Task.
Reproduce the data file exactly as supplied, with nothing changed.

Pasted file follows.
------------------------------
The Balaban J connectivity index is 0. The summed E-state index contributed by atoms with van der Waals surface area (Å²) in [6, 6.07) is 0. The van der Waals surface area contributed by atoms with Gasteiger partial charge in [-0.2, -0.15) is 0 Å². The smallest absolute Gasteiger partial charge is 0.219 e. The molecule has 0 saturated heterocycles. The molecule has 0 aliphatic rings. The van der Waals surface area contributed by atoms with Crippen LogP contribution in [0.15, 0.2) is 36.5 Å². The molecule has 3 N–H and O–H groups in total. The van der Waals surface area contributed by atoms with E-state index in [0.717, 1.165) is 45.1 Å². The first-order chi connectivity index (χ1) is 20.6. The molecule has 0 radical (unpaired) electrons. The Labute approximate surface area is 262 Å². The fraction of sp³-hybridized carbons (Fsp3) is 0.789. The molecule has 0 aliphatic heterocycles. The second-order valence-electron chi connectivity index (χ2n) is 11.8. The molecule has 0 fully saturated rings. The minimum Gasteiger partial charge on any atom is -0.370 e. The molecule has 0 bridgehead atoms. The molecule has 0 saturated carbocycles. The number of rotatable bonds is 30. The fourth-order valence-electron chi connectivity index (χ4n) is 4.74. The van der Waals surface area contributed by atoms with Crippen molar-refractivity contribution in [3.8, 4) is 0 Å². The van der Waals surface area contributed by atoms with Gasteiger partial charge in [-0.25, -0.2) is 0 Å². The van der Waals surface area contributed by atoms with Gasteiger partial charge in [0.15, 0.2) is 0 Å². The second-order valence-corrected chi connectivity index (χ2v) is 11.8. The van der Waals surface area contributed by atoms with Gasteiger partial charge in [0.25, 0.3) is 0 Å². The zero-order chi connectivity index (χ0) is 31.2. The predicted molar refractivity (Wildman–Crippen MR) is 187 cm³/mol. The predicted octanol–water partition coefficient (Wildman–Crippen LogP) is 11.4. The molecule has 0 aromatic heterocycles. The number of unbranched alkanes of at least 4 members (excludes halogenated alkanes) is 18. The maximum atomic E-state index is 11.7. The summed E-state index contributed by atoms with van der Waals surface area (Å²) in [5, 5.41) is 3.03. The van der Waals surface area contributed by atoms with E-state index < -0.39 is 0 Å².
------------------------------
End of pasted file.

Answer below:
The Balaban J connectivity index is 0. The summed E-state index contributed by atoms with van der Waals surface area (Å²) in [6, 6.07) is 0. The van der Waals surface area contributed by atoms with Gasteiger partial charge in [-0.2, -0.15) is 0 Å². The smallest absolute Gasteiger partial charge is 0.219 e. The molecule has 0 saturated heterocycles. The molecule has 0 aliphatic rings. The van der Waals surface area contributed by atoms with Crippen LogP contribution in [0.15, 0.2) is 36.5 Å². The molecule has 3 N–H and O–H groups in total. The van der Waals surface area contributed by atoms with E-state index in [0.717, 1.165) is 45.1 Å². The first-order chi connectivity index (χ1) is 20.6. The molecule has 0 radical (unpaired) electrons. The Labute approximate surface area is 262 Å². The fraction of sp³-hybridized carbons (Fsp3) is 0.789. The molecule has 0 aliphatic heterocycles. The second-order valence-electron chi connectivity index (χ2n) is 11.8. The molecule has 0 fully saturated rings. The minimum Gasteiger partial charge on any atom is -0.370 e. The molecule has 0 bridgehead atoms. The molecule has 0 saturated carbocycles. The number of rotatable bonds is 30. The fourth-order valence-electron chi connectivity index (χ4n) is 4.74. The van der Waals surface area contributed by atoms with Crippen molar-refractivity contribution in [3.8, 4) is 0 Å². The van der Waals surface area contributed by atoms with Gasteiger partial charge in [-0.25, -0.2) is 0 Å². The van der Waals surface area contributed by atoms with Gasteiger partial charge in [0.15, 0.2) is 0 Å². The second-order valence-corrected chi connectivity index (χ2v) is 11.8. The van der Waals surface area contributed by atoms with Gasteiger partial charge in [0.25, 0.3) is 0 Å². The zero-order chi connectivity index (χ0) is 31.2. The predicted molar refractivity (Wildman–Crippen MR) is 187 cm³/mol. The predicted octanol–water partition coefficient (Wildman–Crippen LogP) is 11.4. The molecule has 0 aromatic heterocycles. The number of unbranched alkanes of at least 4 members (excludes halogenated alkanes) is 18. The maximum atomic E-state index is 11.7. The summed E-state index contributed by atoms with van der Waals surface area (Å²) in [5, 5.41) is 3.03. The van der Waals surface area contributed by atoms with E-state index < -0.39 is 0 Å².